Wasn't at all what I expected. I thought it was about the coming together and relationship between a mother and daughter when it's just about the similar screwed up lives of two old broads who happen to be mother & daughter. They're practically inconsequential to one another till the very end. ...more
Nov 16, 2008 rated it it was amazing
Shelves: reviewed-books
I laughed, I cried.

What a versatile writer!
Beth Bonini
Jul 01, 2016 rated it really liked it
In terms of the relationships between men and women, this book feels quite dated. In terms of the relationship between mother (Aurora Greenaway) and daughter (Emma Horton), I suspect that many readers will either identify with, or certainly acknowledge the truthfulness, of the portrayal. Aurora is one of McMurtry's finest characters - in a large stable of fine and memorable characters. She is a monster of selfishness in many ways: vain, idle, narcissistic, mercurial and self-indulgent. In the op ...more
Sean Meriwether
May 18, 2010 rated it liked it
Terms of Endearment is another novel, aside from the last 40 pages, that bears no resemblance to the movie adaptation. Where the movie defined the “chick flick” genre, the novel is decidedly less weepy. In the book, Aurora Greenway lives in a vortex of chaos, most of which she has taken on herself. Facing the south-slope of midlife with her first grandchild on the way, Aurora is a living contradiction in terms. She’s a widow who leads on her multiple suitors but has little desire to be caught, s ...more
Oct 22, 2014 rated it really liked it
There's another user on Goodreads who rated this two stars because the "only good things about it was the superb writing and memorable characters." I agree with her and would also add great dialogue and give it two more stars making it four. As memorable characters go Aurora Greenway is a diamond, almost vicious in her pragmatism, sharp-tongued and hilariously uncomfortable to be around. In lesser hands she may have been a cartoon but Larry McMurty is a great writer and gives depth graciously (" ...more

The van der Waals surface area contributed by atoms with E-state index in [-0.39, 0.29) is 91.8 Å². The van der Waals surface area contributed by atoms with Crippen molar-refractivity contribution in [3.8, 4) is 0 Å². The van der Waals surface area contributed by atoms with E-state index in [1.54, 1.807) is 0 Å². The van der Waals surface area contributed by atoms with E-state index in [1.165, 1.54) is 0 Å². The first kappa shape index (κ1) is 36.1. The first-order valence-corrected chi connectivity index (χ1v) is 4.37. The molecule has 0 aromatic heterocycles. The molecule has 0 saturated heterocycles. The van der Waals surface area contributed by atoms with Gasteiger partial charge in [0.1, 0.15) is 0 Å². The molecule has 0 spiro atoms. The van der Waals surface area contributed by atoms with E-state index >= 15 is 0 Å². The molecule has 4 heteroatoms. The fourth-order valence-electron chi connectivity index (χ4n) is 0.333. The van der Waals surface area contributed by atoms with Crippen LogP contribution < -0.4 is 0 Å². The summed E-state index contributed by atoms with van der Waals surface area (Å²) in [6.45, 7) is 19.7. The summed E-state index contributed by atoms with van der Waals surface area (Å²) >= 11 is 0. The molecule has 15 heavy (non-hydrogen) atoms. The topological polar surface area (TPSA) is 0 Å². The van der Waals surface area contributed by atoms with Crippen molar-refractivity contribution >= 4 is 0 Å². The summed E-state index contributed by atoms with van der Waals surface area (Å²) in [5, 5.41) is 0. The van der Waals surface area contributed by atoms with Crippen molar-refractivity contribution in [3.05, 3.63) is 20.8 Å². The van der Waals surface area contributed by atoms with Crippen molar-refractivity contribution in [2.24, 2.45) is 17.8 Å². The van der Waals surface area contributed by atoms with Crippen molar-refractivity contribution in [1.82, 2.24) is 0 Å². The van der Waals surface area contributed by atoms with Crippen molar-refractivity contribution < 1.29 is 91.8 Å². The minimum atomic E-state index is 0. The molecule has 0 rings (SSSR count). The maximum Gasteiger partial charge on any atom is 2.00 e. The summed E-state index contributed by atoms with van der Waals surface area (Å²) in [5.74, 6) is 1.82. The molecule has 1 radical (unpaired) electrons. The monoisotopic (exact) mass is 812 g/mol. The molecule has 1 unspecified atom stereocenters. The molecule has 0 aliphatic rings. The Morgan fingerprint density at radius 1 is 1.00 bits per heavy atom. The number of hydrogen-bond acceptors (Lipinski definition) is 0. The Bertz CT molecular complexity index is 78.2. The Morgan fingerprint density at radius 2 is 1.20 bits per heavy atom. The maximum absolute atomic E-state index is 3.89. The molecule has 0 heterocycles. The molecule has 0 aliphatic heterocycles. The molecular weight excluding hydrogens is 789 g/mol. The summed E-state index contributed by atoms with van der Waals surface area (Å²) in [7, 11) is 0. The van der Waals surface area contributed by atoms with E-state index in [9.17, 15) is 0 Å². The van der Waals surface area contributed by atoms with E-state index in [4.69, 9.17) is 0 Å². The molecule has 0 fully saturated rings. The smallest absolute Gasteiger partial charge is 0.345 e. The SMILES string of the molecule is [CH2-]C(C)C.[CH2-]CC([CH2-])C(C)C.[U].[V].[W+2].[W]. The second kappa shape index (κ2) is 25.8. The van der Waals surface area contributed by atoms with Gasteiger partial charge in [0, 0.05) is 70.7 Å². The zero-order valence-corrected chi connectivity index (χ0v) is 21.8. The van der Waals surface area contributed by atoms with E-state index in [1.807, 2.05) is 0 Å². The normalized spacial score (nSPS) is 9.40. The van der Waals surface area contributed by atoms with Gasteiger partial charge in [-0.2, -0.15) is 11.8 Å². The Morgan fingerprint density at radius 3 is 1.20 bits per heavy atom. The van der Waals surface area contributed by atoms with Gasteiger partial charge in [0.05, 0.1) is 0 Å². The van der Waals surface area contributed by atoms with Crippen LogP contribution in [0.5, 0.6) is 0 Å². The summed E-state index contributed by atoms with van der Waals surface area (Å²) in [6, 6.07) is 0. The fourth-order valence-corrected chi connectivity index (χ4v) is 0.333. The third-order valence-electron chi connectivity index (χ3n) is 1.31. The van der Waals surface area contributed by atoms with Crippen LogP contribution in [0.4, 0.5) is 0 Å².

Nov 01, 2014 rated it it was amazing
Newsday says that Larry McMurtry can write convincingly from a woman's viewpoint and its so true. He must have known some woman who confided endless details. Very few men can do this. I liked the movie better than the book. There are details about many thing I would prefer not to know but he goes into them.

I heard the story about the man who drove onto the dance floor at a honky tonk but this was a different story. I wonder if it happened more than once.

This story is much too sad. Its one of th
Mar 07, 2014 rated it did not like it
All I can say is that it must have taken a screenwriter of heroic proportions to see an Oscar-winning movie from this novel. If I had never seen the movie, I wouldn't have made it as far as I did (I got one-third through the book before I gave up). I did skip to the end to find out that Emma's last days in the movie were portrayed fairly true to the book.
Apr 21, 2017 rated it it was ok  ·  review of another edition
Shelves: x04-april-2017
I liked it more and more as it went on, but I hated Aurora for a huge chunk of the book. I probably would've liked it more if she hadn't been so much the focus of the story. McMurtry is a great writer and this book won't put me off from reading more of his novels.
Tiffany T
Aug 27, 2014 rated it liked it
This is one of those rare times, when I love the movie more than the book.
Mar 07, 2017 rated it really liked it  ·  review of another edition
I didn't remember that McMurty had written this novel, but wanted to read it because I loved Lonesome Dove. This is an altogether different book which focuses on Aurora, a force of nature, an impossibly self-centered widow who has multiple suitors wishing to marry her. These suitors are very different from one another but each trying to win over Aurora who wants them all but doesn't want any of them. It's also the story of Emma, her daughter, 22, married to an ineffectual scholar-husband, Flap. ...more
This review has been hidden because it contains spoilers. To view it, click here.
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Larry McMurtry was born in Wichita Falls, Texas on June 3, 1936. He is the author of twenty-nine novels, including the Pulitzer Prize-winning Lonesome Dove, three memoirs, two essay collections, and more than thirty screenplays.

His first published book, Horseman, Pass By, was adapted into the film "Hud." A number of his other novels also were adapted into movies as well as a television mini-serie

Other books in the series

Houston Series (6 books)
  • Moving On
  • All My Friends Are Going to Be Strangers
  • Somebody's Darling
  • Some Can Whistle
  • The Evening Star